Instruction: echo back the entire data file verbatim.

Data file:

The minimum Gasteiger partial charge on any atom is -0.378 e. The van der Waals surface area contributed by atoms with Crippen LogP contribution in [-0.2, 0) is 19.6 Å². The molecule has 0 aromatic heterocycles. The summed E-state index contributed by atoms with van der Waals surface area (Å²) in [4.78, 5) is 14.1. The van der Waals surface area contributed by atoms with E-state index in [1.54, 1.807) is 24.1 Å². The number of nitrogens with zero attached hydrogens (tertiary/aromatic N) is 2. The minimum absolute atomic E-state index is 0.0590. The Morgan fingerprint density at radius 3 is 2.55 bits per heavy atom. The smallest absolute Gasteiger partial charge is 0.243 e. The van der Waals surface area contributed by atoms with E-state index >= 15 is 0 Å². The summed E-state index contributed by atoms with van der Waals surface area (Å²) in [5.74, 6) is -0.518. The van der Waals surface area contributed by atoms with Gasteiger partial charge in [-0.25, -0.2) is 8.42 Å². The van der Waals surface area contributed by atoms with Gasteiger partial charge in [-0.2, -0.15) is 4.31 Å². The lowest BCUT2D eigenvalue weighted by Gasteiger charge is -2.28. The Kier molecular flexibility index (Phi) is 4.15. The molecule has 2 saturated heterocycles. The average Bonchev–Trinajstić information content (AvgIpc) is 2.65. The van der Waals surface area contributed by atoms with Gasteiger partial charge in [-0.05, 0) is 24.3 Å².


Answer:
The minimum Gasteiger partial charge on any atom is -0.378 e. The van der Waals surface area contributed by atoms with Crippen LogP contribution in [-0.2, 0) is 19.6 Å². The molecule has 0 aromatic heterocycles. The summed E-state index contributed by atoms with van der Waals surface area (Å²) in [4.78, 5) is 14.1. The van der Waals surface area contributed by atoms with E-state index in [1.54, 1.807) is 24.1 Å². The number of nitrogens with zero attached hydrogens (tertiary/aromatic N) is 2. The minimum absolute atomic E-state index is 0.0590. The Morgan fingerprint density at radius 3 is 2.55 bits per heavy atom. The smallest absolute Gasteiger partial charge is 0.243 e. The van der Waals surface area contributed by atoms with E-state index >= 15 is 0 Å². The summed E-state index contributed by atoms with van der Waals surface area (Å²) in [5.74, 6) is -0.518. The van der Waals surface area contributed by atoms with Gasteiger partial charge in [-0.25, -0.2) is 8.42 Å². The van der Waals surface area contributed by atoms with Gasteiger partial charge in [-0.2, -0.15) is 4.31 Å². The lowest BCUT2D eigenvalue weighted by Gasteiger charge is -2.28. The Kier molecular flexibility index (Phi) is 4.15. The molecule has 2 saturated heterocycles. The average Bonchev–Trinajstić information content (AvgIpc) is 2.65. The van der Waals surface area contributed by atoms with Gasteiger partial charge in [-0.05, 0) is 24.3 Å².